The Metamorphosis of Mathilde Loisel .
In de Maupassant's "The Necklace," Mathilde Loisel is somewhat like a butterfly. She starts as a cocoon in the beginning of the story, hoping one day she will become a butterfly. In human words, Mathilde dreams about living in a higher society. These unrealistic ideas cause dissatisfaction in her life. But as fate comes to us all, it finds Mathilde at a high-class society party, which is where she loses a necklace she has borrowed from a very wealthy friend, crushing any hope of becoming a butterfly. It is then that Mathilde begins to appreciate her present situation. Mathilde's cocoon state starts with her daily life with her husband. The transformation goes in reverse, cocoon to a caterpillar, as she moves from her home to the attic flat apartment. The last transformation, caterpillar to a pulp, occurs when Mathilde hits bottom, which is the final stage of the metamorphosis.
Living in high-class society is the fantasy of Mathilde Loisel. Mathilde is a very pretty but unfortunate woman. Her husband, Mr. Loisel, is a poor clerk. Dreams of living in high-class society and wealth fill her daydreams: "feeling herself destined for all delicacies and luxuries" (paragraph 3). The luxuries are unrealistic and unattainable to her. Her husband has normal tastes and is satisfied with what he has. Seeing that he is so content while she wants so much more frustrates her. Some of the frustration goes away when the two of them are invited to dinner at the Ministry of Education. Although she is still frustrated because she has nothing to wear, he gives up the money he has saved to buy a shotgun to buy her a dress. Still wanting, she asks to borrow a necklace from a rich friend, Mrs. Forrestier: "Could you lend me this, nothing but this " (paragraph 46)? It would complete her attire and make her happy for the moment.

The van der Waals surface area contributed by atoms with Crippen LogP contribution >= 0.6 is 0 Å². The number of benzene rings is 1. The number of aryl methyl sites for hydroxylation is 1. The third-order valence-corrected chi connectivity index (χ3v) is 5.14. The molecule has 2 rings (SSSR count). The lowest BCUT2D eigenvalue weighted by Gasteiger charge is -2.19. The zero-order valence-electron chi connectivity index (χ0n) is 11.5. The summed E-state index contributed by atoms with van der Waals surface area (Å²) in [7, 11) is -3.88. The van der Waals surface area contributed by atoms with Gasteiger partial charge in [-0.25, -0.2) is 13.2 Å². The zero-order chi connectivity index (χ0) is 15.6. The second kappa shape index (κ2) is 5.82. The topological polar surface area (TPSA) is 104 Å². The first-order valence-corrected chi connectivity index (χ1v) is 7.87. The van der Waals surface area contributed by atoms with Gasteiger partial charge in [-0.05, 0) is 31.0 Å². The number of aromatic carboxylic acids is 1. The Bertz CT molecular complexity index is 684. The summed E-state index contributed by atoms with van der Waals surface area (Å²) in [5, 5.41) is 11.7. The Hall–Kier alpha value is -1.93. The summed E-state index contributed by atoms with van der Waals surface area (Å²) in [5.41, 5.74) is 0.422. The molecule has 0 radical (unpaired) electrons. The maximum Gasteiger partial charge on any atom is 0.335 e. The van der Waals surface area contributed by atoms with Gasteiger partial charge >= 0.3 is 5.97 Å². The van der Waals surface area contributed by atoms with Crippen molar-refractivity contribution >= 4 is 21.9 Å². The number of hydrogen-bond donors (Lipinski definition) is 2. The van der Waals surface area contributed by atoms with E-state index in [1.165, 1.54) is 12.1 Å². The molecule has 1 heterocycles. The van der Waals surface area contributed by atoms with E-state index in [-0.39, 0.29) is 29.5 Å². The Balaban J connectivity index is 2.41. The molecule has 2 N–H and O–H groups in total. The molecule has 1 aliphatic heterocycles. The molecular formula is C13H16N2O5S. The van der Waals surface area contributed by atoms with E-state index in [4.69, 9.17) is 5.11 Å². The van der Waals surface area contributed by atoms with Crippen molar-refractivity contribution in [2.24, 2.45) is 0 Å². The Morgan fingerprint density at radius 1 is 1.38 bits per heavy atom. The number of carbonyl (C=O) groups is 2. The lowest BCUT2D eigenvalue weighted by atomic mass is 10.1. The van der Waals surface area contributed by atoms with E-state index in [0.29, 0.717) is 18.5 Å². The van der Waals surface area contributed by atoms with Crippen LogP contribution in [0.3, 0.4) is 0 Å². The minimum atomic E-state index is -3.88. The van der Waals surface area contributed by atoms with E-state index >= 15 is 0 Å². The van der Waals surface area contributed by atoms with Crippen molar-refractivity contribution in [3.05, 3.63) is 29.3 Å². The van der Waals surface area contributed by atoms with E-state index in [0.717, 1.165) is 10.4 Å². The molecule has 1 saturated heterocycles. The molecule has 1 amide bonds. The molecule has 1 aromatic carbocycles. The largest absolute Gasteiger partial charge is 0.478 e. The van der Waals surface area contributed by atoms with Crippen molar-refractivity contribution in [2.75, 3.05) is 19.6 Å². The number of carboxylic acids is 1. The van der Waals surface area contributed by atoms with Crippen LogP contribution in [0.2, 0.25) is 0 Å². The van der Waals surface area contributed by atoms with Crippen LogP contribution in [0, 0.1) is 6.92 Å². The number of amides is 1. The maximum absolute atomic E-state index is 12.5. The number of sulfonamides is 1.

Mathilde and her husband attend the dinner. Mathilde feels like a real success.